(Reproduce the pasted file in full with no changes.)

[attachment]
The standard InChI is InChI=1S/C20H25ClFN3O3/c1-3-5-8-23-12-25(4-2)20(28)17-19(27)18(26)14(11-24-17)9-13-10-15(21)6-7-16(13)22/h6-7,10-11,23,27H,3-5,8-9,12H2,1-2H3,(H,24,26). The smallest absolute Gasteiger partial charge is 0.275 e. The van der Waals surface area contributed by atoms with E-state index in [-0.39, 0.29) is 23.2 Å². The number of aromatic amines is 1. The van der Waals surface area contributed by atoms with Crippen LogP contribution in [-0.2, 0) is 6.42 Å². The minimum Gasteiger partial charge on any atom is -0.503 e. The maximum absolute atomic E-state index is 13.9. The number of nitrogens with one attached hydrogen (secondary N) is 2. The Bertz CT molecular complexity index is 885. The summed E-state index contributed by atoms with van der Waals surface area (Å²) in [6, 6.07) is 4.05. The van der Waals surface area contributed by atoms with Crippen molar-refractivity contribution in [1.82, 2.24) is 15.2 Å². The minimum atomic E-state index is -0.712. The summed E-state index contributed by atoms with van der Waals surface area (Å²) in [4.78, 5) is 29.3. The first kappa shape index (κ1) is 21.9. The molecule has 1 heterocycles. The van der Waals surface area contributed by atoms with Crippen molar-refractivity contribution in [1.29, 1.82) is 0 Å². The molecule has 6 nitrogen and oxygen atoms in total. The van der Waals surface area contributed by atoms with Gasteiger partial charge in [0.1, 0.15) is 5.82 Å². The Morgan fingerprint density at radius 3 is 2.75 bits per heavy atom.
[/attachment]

The standard InChI is InChI=1S/C20H25ClFN3O3/c1-3-5-8-23-12-25(4-2)20(28)17-19(27)18(26)14(11-24-17)9-13-10-15(21)6-7-16(13)22/h6-7,10-11,23,27H,3-5,8-9,12H2,1-2H3,(H,24,26). The smallest absolute Gasteiger partial charge is 0.275 e. The van der Waals surface area contributed by atoms with E-state index in [-0.39, 0.29) is 23.2 Å². The number of aromatic amines is 1. The van der Waals surface area contributed by atoms with Crippen LogP contribution in [-0.2, 0) is 6.42 Å². The minimum Gasteiger partial charge on any atom is -0.503 e. The maximum absolute atomic E-state index is 13.9. The number of nitrogens with one attached hydrogen (secondary N) is 2. The Bertz CT molecular complexity index is 885. The summed E-state index contributed by atoms with van der Waals surface area (Å²) in [6, 6.07) is 4.05. The van der Waals surface area contributed by atoms with Crippen molar-refractivity contribution in [1.82, 2.24) is 15.2 Å². The minimum atomic E-state index is -0.712. The summed E-state index contributed by atoms with van der Waals surface area (Å²) in [4.78, 5) is 29.3. The first kappa shape index (κ1) is 21.9. The molecule has 1 heterocycles. The van der Waals surface area contributed by atoms with Crippen molar-refractivity contribution in [1.29, 1.82) is 0 Å². The molecule has 6 nitrogen and oxygen atoms in total. The van der Waals surface area contributed by atoms with Gasteiger partial charge in [0.1, 0.15) is 5.82 Å². The Morgan fingerprint density at radius 3 is 2.75 bits per heavy atom.